The Review Newspaper

UCPR paramedic recognized for championing organ and tissue donation

Marc-André Périard (at right) is seen here with United Counties of Prescott-Russell Warden François St-Amour.

The Trillium Gift of Life Network (TGLN), Ontario’s organ and tissue donation and transplantation agency, recognized Marc-André Périard, paramedic and Deputy Chief of the Prescott and Russell Emergency Services, for his outstanding efforts to integrate organ and tissue donation into quality end-of-life care, and leading culture change within his organization.

The United Counties of Prescott and Russell (UCPR) is one of 29 partners to be awarded a TGLN Award in 2017 and 2018. Deputy Chief Périard, who has worked as a paramedic for 28 years, received the TGLN’s Tissue Champion Award.

“On behalf of the UCPR Council, we are very proud of Mr. Périard and our entire team of paramedics, for whom this award is a particularly special recognition,” explained François St-Amour, UCPR Warden. “We have an exceptional Emergency Services department and our partnership with the Trillium Gift of Life Network represents yet another example of the excellent service that we offer to our residents.”

“We are proud to acknowledge the important contributions of our partners because the success of organ and tissue donation in Ontario relies on their hard work and dedication,” stated Ronnie Gavsie, President and CEO of the TGLN. “This award reflects the continued commitment of the United Counties of Prescott and Russell to implement donation best practices and offer families the opportunity to make a lifesaving choice.”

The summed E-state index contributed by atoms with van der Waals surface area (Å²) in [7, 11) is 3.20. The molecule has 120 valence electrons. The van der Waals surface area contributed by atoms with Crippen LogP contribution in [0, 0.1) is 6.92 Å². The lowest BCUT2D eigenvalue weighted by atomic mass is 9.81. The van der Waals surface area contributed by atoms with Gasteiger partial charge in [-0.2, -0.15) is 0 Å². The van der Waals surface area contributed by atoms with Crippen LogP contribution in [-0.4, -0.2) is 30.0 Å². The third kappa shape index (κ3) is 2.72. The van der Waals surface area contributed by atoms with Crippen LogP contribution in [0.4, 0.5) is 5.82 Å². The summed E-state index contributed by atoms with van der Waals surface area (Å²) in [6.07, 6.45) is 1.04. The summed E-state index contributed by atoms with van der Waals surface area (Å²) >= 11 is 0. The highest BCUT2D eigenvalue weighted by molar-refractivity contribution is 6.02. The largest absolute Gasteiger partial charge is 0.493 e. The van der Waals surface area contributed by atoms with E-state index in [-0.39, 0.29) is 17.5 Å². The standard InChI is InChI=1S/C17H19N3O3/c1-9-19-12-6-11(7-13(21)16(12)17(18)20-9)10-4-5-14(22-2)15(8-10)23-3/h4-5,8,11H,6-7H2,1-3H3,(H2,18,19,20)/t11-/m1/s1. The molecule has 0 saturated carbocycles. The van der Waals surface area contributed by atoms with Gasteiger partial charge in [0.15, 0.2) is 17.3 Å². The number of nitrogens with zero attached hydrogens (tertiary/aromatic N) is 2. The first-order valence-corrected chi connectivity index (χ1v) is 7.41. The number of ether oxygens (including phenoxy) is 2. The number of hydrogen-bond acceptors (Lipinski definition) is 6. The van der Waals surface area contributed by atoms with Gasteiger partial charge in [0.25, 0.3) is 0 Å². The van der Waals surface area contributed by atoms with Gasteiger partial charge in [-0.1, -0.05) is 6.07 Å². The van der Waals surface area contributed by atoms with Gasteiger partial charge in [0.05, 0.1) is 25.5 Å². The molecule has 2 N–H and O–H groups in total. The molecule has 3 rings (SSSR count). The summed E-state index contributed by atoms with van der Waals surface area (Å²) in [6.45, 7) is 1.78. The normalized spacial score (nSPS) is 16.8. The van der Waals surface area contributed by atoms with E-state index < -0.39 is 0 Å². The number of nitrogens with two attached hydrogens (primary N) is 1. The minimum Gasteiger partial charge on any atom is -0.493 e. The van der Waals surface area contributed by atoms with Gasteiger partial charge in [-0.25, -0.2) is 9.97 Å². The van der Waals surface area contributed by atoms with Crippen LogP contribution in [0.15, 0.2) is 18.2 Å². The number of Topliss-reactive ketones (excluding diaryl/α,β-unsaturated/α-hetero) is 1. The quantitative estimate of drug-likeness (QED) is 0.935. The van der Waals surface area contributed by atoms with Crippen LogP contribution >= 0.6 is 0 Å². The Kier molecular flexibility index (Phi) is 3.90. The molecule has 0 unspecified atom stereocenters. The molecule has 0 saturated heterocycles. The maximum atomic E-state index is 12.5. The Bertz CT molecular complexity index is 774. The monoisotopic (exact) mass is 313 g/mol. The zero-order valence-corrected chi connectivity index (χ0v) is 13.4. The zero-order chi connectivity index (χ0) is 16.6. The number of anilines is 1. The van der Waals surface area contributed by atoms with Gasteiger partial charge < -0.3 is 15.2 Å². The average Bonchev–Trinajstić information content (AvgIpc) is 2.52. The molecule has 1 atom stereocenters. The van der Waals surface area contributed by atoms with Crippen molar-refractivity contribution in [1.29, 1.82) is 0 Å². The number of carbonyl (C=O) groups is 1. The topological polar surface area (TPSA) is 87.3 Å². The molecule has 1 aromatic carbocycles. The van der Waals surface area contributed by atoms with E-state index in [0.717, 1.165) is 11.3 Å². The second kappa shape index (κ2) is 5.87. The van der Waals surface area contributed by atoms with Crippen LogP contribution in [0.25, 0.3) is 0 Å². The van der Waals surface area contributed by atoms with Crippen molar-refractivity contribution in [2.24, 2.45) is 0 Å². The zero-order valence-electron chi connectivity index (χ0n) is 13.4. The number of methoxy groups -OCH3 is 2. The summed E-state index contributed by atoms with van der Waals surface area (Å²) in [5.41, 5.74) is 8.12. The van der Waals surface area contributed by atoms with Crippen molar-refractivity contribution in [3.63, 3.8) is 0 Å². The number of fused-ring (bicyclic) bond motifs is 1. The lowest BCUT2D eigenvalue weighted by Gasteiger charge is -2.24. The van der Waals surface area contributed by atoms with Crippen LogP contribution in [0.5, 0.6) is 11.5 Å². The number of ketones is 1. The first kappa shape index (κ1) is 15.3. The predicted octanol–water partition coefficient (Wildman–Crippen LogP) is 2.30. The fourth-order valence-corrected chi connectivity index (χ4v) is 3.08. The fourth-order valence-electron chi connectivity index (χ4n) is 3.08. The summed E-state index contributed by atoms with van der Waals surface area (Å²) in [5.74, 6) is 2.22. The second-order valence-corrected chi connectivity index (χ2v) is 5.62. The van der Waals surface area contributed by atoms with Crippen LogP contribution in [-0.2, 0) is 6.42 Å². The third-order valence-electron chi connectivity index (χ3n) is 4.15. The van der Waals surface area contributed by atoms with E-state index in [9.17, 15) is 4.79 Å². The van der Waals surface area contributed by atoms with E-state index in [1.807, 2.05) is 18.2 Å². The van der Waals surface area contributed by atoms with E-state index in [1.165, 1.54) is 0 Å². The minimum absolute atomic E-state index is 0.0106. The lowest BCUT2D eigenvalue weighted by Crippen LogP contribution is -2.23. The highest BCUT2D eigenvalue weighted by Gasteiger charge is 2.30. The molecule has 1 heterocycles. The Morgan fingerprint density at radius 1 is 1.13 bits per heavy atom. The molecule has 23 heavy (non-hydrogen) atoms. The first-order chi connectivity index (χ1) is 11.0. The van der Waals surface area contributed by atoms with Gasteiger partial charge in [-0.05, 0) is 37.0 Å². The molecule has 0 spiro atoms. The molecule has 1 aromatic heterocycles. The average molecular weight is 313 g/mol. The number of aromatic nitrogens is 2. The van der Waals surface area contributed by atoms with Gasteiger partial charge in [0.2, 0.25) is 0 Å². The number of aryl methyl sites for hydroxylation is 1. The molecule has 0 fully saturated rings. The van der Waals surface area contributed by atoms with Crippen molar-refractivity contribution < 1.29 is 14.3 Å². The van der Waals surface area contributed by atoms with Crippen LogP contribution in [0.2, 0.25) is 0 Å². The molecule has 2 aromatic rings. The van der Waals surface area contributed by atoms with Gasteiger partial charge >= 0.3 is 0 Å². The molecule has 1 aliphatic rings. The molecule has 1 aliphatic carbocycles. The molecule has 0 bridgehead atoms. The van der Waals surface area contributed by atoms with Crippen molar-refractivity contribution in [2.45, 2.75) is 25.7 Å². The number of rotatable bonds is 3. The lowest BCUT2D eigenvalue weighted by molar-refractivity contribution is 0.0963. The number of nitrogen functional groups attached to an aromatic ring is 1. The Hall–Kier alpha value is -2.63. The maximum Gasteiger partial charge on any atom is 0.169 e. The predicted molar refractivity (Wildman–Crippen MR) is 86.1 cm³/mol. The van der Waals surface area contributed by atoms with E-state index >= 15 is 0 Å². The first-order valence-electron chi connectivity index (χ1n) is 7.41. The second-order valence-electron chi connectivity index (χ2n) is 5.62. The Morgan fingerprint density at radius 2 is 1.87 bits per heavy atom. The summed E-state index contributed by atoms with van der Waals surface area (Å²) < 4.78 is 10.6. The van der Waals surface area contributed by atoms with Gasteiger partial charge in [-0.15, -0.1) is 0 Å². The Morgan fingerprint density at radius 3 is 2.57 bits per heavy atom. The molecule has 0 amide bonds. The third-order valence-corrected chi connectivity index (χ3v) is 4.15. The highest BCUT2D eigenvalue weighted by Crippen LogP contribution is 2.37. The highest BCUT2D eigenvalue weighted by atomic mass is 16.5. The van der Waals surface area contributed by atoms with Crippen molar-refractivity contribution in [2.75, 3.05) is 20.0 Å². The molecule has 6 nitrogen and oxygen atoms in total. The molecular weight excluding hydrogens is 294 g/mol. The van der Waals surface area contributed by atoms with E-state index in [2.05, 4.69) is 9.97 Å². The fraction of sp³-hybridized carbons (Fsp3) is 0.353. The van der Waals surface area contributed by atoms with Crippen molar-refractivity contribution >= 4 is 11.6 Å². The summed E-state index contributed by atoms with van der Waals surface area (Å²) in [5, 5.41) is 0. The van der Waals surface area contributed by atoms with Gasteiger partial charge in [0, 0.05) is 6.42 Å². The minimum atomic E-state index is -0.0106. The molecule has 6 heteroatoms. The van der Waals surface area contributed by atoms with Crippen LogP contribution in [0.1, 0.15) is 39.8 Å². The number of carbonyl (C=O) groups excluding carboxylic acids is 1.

Today, more than 1,500 people in Ontario are on the waitlist for a lifesaving organ transplant, and every three days someone will die without one. While the majority of Canadians support donation, only 33 per cent of Ontarians have formally registered their consent for organ and tissue donation.

A person’s age or medical condition does not preclude someone from becoming a donor, and each potential donor is assessed at the time of death for medical suitability. Donation is only considered after all life-saving efforts are exhausted, there is no chance of recovery, and the family accepts the diagnosis of death. To register or learn more, visit www.beadonor.ca.


While you are here, we have a small ask.

More people are reading The Review than ever before — across our many platforms. So far, we have not put up a paywall to limit the stories you can read. We want to keep you in the news loop. But advertising revenues are increasingly going to the big two: you know who they are. If you value The Review’s independent, local community journalism, or you value the many ways we support dozens of community organizations in their endeavours, consider supporting our work. It takes time, effort and professional smarts to stay on top of community news and present well-researched, objective news articles on issues which matter to you.

If you read stories on this website, or you have come here from an Instant Article post on Facebook, think about subscribing. It would be a vote of confidence for the work that we do, and for the future well-being of your community.

Subscribe today?